Keynote Speakers

Opening Keynote Speaker • Dan Wildcat

Sunday, August 13

Daniel Wildcat, Ph.D., is a professor at Haskell Indian Nations University in Lawrence, Kansas, and an accomplished scholar who writes on Indigenous knowledge, technology, environment, and education. He is also director of the Haskell Environmental Research Studies Center, which he founded with colleagues from the Center for Hazardous Substance Research at Kansas State University. Wildcat helped design a four-part video series entitled All Things Are Connected: The Circle of Life (1997), which dealt with the land, air, water, biological, and policy issues facing Native nations. A Yuchi member of the Muscogee Nation of Oklahoma, Wildcat recently formed the American Indian and Alaska Native Climate Change Working Group, a tribal-college-centered network of individuals and organizations working on climate change issues. In 2008, he helped organize the Planning for Seven Generations climate change conference sponsored by the National Center for Atmospheric Research. He is the author, most recently, of Red Alert! Saving the Planet with Indigenous Knowledge (2009).

Monday Keynote Speaker • Corinne Valdivia​

Monday, August 14

Dr. Corinne Valdivia is D. Howard Doane Professor of Agricultural and Applied Economics in the Division of Applied Social Sciences, College of Agricultural Food and Natural Resources at the University of Missouri. She is Director of the Interdisciplinary Minor in International Development of the University of Missouri Graduate School, and a founding fellow and former director of the Cambio Center at MU, which leads research and outreach on Latines, immigrant integration, and communities undergoing demographic change. Her research uses participatory and collaborative processes to understand factors that enable individuals, households, and communities in rural landscapes to respond to a changing climate, globalization, and technological innovations, and seeks to support the design institutions, innovations and policies that inform  transitions to food security and economic growth in a sustainable manner.  Dr. Valdivia has published on topics including women and climate change in Andean communities of Peru and Bolivia; translational research on climate adaptation and innovations; GMO crops and food security in rural Kenyan communities; and Latines and their integration process in rural communities in the Midwest. Her work has been supported by the NSF, NASA, NOAA, USAID, and the International Potato Center (CIP), among others, and she has been recognized for her research in International Development. She continues her work on translational research in the Midwest and the Andean region of Bolivia and Peru.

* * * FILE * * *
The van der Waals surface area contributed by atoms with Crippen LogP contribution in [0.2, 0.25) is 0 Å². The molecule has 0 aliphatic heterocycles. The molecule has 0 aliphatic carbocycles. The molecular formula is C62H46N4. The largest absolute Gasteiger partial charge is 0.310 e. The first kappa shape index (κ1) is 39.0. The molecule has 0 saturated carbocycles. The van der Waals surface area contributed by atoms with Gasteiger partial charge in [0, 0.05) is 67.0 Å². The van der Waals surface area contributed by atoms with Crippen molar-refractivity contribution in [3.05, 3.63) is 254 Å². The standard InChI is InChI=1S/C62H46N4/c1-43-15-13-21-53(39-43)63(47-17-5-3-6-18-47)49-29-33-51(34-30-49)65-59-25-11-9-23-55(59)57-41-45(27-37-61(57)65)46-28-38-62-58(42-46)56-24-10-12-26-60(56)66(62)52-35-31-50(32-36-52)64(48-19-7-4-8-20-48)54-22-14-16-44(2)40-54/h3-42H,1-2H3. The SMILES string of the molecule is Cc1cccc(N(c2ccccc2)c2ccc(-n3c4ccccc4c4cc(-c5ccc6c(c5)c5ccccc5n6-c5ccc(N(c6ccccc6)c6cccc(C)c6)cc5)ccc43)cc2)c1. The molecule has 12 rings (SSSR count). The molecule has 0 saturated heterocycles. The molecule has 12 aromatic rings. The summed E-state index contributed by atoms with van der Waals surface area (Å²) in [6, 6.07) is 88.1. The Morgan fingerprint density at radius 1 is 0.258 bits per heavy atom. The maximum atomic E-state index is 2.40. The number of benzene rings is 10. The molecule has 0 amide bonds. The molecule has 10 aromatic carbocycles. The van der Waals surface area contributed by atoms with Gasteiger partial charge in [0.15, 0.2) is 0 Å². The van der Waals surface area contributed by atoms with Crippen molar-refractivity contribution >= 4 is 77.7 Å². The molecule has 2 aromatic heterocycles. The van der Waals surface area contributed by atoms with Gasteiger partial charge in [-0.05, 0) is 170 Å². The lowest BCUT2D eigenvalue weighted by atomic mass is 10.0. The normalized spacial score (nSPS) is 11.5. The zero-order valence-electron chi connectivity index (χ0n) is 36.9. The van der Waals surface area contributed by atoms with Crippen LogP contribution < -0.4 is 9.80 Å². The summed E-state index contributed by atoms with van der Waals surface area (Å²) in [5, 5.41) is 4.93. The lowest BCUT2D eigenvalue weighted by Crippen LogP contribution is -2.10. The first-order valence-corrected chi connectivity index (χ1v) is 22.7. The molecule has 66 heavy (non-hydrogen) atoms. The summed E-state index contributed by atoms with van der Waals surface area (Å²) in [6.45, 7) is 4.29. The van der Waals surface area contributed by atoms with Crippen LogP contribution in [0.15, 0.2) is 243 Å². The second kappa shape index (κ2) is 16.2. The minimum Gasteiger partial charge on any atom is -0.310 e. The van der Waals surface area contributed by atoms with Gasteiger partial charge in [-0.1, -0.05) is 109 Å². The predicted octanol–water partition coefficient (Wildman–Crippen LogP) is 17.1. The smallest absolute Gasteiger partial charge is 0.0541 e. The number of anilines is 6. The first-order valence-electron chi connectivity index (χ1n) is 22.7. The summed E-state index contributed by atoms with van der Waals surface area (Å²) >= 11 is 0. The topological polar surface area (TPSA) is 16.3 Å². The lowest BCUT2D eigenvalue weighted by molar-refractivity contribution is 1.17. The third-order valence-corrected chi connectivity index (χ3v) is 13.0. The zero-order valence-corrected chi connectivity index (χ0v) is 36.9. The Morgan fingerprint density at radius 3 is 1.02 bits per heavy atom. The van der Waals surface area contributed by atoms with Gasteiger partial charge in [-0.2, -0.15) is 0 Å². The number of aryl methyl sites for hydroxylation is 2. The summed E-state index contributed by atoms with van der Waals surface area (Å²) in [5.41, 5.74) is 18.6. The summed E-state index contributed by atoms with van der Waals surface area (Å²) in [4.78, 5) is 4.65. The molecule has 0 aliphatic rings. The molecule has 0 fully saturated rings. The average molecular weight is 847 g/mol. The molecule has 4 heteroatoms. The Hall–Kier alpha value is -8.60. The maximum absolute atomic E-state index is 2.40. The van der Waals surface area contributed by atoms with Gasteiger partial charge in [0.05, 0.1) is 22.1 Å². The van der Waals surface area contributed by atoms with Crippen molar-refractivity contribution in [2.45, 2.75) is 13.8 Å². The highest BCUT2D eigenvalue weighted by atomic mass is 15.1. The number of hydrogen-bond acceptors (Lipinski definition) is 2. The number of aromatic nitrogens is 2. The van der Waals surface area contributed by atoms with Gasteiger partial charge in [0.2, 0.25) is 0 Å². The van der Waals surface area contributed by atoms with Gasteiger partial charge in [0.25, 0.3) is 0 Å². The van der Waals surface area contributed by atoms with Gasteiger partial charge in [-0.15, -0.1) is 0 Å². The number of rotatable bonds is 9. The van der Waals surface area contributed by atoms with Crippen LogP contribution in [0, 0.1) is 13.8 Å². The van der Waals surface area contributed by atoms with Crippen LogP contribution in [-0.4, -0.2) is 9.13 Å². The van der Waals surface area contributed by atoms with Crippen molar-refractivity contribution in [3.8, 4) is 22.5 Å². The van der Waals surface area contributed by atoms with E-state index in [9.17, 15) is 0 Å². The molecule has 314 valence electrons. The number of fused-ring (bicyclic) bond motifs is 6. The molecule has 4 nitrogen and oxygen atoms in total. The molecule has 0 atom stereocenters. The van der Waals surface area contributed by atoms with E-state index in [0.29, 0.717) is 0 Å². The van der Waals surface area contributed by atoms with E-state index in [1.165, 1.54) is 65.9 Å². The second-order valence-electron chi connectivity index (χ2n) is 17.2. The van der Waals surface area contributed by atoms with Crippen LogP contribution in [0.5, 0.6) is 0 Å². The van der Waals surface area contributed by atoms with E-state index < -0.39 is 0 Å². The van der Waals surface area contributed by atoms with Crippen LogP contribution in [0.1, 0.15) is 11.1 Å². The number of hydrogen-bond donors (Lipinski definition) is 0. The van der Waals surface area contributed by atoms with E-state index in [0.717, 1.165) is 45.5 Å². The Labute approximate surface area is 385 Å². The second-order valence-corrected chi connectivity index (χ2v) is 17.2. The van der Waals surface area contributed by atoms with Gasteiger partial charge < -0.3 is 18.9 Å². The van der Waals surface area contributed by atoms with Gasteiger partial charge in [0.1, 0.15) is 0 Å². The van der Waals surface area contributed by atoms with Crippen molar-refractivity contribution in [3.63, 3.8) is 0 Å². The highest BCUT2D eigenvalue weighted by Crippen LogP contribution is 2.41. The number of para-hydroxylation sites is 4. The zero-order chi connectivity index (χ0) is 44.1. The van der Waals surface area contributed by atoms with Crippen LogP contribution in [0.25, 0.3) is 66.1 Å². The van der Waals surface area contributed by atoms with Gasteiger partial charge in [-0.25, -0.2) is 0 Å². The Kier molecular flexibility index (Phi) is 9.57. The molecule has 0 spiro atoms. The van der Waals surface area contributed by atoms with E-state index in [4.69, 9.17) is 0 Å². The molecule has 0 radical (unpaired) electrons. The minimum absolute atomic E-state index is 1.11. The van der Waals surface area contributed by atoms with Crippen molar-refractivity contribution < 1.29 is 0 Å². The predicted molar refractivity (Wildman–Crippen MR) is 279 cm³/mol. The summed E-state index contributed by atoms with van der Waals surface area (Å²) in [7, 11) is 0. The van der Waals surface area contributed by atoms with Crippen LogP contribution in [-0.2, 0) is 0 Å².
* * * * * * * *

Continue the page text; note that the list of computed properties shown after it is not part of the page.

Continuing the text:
Closing Keynote Speaker • Amanda Black​

Wednesday, August 16

Professor Amanda Black is an Indigenous researcher (Māori) and scientist based in Aotearoa New Zealand. She is the current Director of Bioprotection Aotearoa, a national centre of research excellence (CoRE) that collaborates across 11 partner organisations across New Zealand. It conducts innovative research framed by Indigenous Māori values, to develop approaches that make our productive and valued ecosystems resistant and resilient in the face of increasing threats from pathogens, pests, and weeds, which are exacerbated by climate change. Her research area and interests are understanding the drivers that maintain resilient soil and forest ecosystems, specifically understanding the relationship between, microbial ecology, gene expression and function such as carbon storage; with a focus on biosecurity and climate change issues that are of concern to Māori and indigenous communities.​